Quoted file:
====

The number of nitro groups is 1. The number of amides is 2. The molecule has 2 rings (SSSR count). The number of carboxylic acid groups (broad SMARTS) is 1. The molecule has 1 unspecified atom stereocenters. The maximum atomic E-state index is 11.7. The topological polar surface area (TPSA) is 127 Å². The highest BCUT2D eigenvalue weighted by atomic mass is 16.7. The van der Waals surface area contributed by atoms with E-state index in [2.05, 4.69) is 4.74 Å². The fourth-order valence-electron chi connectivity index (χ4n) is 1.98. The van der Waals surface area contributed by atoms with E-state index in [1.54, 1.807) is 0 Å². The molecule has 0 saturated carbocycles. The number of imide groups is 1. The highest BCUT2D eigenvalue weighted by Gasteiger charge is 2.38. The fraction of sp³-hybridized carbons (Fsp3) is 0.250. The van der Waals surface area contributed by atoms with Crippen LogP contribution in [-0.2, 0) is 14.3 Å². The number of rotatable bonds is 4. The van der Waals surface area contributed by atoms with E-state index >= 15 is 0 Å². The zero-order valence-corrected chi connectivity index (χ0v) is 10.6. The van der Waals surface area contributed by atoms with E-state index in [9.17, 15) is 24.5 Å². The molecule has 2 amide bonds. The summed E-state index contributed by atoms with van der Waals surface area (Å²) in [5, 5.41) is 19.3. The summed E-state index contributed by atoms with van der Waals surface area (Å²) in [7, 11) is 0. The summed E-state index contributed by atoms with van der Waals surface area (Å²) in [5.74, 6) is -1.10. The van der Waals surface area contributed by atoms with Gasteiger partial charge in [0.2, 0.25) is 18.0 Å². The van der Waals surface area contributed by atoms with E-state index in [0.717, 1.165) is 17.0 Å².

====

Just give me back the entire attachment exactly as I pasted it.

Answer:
The number of nitro groups is 1. The number of amides is 2. The molecule has 2 rings (SSSR count). The number of carboxylic acid groups (broad SMARTS) is 1. The molecule has 1 unspecified atom stereocenters. The maximum atomic E-state index is 11.7. The topological polar surface area (TPSA) is 127 Å². The highest BCUT2D eigenvalue weighted by atomic mass is 16.7. The van der Waals surface area contributed by atoms with E-state index in [2.05, 4.69) is 4.74 Å². The fourth-order valence-electron chi connectivity index (χ4n) is 1.98. The van der Waals surface area contributed by atoms with E-state index in [1.54, 1.807) is 0 Å². The molecule has 0 saturated carbocycles. The number of imide groups is 1. The highest BCUT2D eigenvalue weighted by Gasteiger charge is 2.38. The fraction of sp³-hybridized carbons (Fsp3) is 0.250. The van der Waals surface area contributed by atoms with Crippen LogP contribution in [-0.2, 0) is 14.3 Å². The number of rotatable bonds is 4. The van der Waals surface area contributed by atoms with E-state index >= 15 is 0 Å². The zero-order valence-corrected chi connectivity index (χ0v) is 10.6. The van der Waals surface area contributed by atoms with E-state index in [9.17, 15) is 24.5 Å². The molecule has 2 amide bonds. The summed E-state index contributed by atoms with van der Waals surface area (Å²) in [5, 5.41) is 19.3. The summed E-state index contributed by atoms with van der Waals surface area (Å²) in [7, 11) is 0. The summed E-state index contributed by atoms with van der Waals surface area (Å²) in [5.74, 6) is -1.10. The van der Waals surface area contributed by atoms with Gasteiger partial charge in [0.2, 0.25) is 18.0 Å². The van der Waals surface area contributed by atoms with E-state index in [0.717, 1.165) is 17.0 Å².